One of the Europe’s most well-known and interesting collections of motorcycles was destroyed earlier this week after the museum that houses it went up in flames.
On Monday, the Top Mountain Crosspoint Museum located in Hochgurgl, Austria, burned down during an early morning fire, reports The Drive. Although not everything was lost in the blaze, most of the of the institution’s multi-million-dollar collection—which included more than 200 motorcycles and a dozen classic cars and vans—was left in ruins.
At around 4:30 am on Monday morning, two staff members on the premises were awakened by the fire alarm, according to Fire World. Their attempts to extinguish the flames were unsuccessful, at which point they called the local fire department. By the time firefighters arrived, the ceiling had caught fire and within two hours the entire wooden structure was ablaze. It would eventually take over 60 firefighters, using water cannons and snow blowers, to finally put the fire out.
Thankfully, no one was reported hurt as a result of the blaze. The museum’s collection, however, did not fare as well. The the total estimate has yet to be assessed, much of the collection is believed to have been destroyed. There are even reports that not a single vehicle survived, though those have yet to be confirmed.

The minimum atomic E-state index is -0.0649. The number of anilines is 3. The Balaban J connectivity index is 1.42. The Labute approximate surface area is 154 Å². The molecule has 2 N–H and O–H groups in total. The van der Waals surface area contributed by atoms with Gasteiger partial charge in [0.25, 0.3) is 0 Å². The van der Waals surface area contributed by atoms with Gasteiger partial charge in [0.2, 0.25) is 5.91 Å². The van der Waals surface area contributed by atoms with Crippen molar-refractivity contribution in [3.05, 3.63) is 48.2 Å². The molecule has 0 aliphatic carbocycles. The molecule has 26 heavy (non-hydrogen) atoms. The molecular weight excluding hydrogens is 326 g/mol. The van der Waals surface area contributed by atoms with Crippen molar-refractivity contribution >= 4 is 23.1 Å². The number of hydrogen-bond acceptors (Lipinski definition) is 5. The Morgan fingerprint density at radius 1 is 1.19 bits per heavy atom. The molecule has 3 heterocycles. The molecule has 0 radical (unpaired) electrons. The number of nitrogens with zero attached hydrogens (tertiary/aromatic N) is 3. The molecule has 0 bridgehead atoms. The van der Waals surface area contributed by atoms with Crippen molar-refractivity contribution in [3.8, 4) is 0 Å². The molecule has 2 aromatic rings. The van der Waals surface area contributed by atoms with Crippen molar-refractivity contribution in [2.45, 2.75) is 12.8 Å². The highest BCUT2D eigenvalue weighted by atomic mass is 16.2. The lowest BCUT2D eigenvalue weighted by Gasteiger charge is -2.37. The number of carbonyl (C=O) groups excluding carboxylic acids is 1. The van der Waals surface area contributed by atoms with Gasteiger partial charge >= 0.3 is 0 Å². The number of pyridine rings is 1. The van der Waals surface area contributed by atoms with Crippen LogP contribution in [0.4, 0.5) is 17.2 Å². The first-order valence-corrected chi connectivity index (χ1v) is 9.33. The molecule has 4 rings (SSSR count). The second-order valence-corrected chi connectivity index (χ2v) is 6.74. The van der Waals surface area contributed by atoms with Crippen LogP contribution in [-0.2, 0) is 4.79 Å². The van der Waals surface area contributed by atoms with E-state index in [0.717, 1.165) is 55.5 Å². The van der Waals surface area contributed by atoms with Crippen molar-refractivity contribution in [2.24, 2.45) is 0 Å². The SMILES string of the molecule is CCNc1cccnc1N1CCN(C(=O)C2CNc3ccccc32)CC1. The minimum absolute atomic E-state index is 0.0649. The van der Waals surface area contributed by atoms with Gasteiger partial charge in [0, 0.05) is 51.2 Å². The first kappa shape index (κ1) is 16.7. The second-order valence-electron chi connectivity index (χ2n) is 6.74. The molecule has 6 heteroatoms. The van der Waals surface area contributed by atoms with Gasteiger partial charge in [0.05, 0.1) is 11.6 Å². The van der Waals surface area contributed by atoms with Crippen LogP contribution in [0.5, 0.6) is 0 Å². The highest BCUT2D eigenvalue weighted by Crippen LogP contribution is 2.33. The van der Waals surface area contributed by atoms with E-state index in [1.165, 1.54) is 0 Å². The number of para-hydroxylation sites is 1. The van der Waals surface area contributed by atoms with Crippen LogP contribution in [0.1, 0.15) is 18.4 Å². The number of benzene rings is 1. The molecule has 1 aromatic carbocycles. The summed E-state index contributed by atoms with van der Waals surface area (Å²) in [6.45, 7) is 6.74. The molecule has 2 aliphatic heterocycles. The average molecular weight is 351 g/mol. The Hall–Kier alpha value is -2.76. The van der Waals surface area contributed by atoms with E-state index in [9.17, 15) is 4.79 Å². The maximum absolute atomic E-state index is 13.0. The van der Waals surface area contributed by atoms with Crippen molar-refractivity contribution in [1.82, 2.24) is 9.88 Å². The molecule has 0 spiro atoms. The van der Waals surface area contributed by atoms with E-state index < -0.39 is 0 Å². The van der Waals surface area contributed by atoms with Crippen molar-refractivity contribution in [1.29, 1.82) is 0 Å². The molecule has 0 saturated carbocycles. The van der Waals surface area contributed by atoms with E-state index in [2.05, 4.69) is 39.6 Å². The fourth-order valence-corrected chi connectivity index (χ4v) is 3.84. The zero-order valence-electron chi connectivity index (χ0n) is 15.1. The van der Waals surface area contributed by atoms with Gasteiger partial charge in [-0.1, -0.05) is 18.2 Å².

Built at 7,135 feet, near the Austrian-Italian border in the alps, the Top Mountain Crosspoint Museum had the distinction of being the continent’s highest museum since opening its doors in 2016. Its 32,000-square-feet of floor space showcased some 230 motorcycles made by over 100 brands. Among these were standouts like the 1926 Indian Scout 600 Solo, the 1968 Aermacchi Racer and the museum’s January’s Bike of the Month, the 1928 Zündapp Z 200. Complementing these bikes were a number of noteworthy cars and vans, like a vintage Aston Martin DB5 and Alfa Romeo 8C race car.
Top Mountain Crosspoint Museum had been closed since November 3 of last year in accordance with Austria’s Covid-19 restrictions. It had been tentatively scheduled to reopen on January 24.